Wednesday, 20 August 2008

Does it help the poor if you clear your own table?

A great example of how the minimum wage destroys jobs, courtesy of Art Carden at Division of Labour.

I was at a coffee shop yesterday when I noticed a sign saying "please bus
your own tables" (I paraphrase). I saw a similar sign at an ice cream place last
week; I interpret both as examples of the deadweight loss from the state's $8.00
per hour minimum wage. Someone somewhere might be willing to bus tables at
coffee shops for $7.00 per hour, but they are prevented from doing so by state
law.

Granted, cleaning my own table at a coffee shop is at best a trivial
inconvenience, and it's something I usually try to help with anyway. However,
when you add up the number of possible mutually-beneficial trades that are ruled
out by government fiat, then you're dealing with potentially substantial
leakages from the prosperity pool.

5 comments:

dreamingspire said...

An example of unintended consequences? The minimum wage here in the UK appears to have been applied in order to stop near slavery, but in the USA that $58 level appears to be a way to avoid having to have all those complex tax credits and other benefits for the low paid that weigh down the public sector here. Think that I prefer the USA method, so what say you, Tom?

Tom Papworth said...

I prefer an utterly different model.

Minimum wages are the Devil's work: they render those with the least skills unemployable and so discriminate against the weakest within society.

dreamingspire said...

Apologies for the typo on the number in my first comment - I'm sure that the basics of surviving cost less in the USA than they do here. I still don't understand why it is right to make people work for almost nothing (and also why its right to create fiendishly complex socialist schemes to try to top up their income). Interns who need rich parents to subsidise them, civil servants asking expert people to do substantive work for nothing, close to slave labour rather than have no income from work at all... So how, Tom, are those with the "least skills" to have a decent standard of living in your model?

Tom Papworth said...

I utterly agree that it would be positively wicked to “make people work for almost nothing”. However, if people choose to work for a wage that you consider to be too low, that is a private matter between themselves and their employer. As the example above made clear, the alternative to paying a “bus boy” (which I presume is somebody who clears tables) at $7 an hour is not paying a bus boy $8 an hour; it is not paying a bus boy at all and requiring customers to clear their own tables.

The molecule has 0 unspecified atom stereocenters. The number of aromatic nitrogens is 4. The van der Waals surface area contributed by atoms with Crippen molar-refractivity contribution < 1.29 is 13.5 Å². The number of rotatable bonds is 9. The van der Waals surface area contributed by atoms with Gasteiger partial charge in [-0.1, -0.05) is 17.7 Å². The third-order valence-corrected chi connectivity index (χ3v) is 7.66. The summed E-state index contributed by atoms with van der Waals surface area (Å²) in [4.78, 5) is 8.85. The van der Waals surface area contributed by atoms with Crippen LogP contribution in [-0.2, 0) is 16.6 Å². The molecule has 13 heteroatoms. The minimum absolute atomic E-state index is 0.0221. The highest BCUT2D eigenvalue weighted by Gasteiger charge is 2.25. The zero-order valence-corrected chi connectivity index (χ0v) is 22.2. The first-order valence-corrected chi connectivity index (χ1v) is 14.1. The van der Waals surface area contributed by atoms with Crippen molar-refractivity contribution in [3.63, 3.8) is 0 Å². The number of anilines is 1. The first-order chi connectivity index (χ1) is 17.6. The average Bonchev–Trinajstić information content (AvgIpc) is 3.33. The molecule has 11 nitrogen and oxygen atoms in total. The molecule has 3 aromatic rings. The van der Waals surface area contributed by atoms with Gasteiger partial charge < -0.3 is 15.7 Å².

The result: one unemployed would-be bus boy and a few slightly less happy customers.

Minimum wages render those with the least skills unemployable, so instead of having a low income they have no income, or rather (in our social-welfare state) are obliged to live on benefits rather than through work. This is bad in and of itself (the welfare-state pays people not to work!) but it ignores the fact that (bus boys aside, perhaps) may low-paid jobs offer opportunities for advancement and the acquiring of on-the-job skills that can lead to more opportunities in later life.

The example of interns is an interesting one: it is actually illegal to pay a graduate £100 a week for 35 hours where they learn huge amounts (I’ve been one, and it was the making of my career) but you are allowed to pay them nothing but expenses. It’s daft!

Tom Papworth said...

I utterly agree that it would be positively wicked to “make people work for almost nothing”. However, if people choose to work for a wage that you consider to be too low, that is a private matter between themselves and their employer. As the example above made clear, the alternative to paying a “bus boy” (which I presume is somebody who clears tables) at $7 an hour is not paying a bus boy $8 an hour; it is not paying a bus boy at all and requiring customers to clear their own tables.

The result: one unemployed would-be bus boy and a few slightly less happy customers.

Minimum wages render those with the least skills unemployable, so instead of having a low income they have no income, or rather (in our social-welfare state) are obliged to live on benefits rather than through work. This is bad in and of itself (the welfare-state pays people not to work!) but it ignores the fact that (bus boys aside, perhaps) many low-paid jobs offer opportunities for advancement and the acquiring of on-the-job skills that can lead to more opportunities in later life.

The example of interns is an interesting one: it is actually illegal to pay a graduate £100 a week for 35 hours where they learn huge amounts (I’ve been one, and it was the making of my career) but you are allowed to pay them nothing but expenses. It’s daft!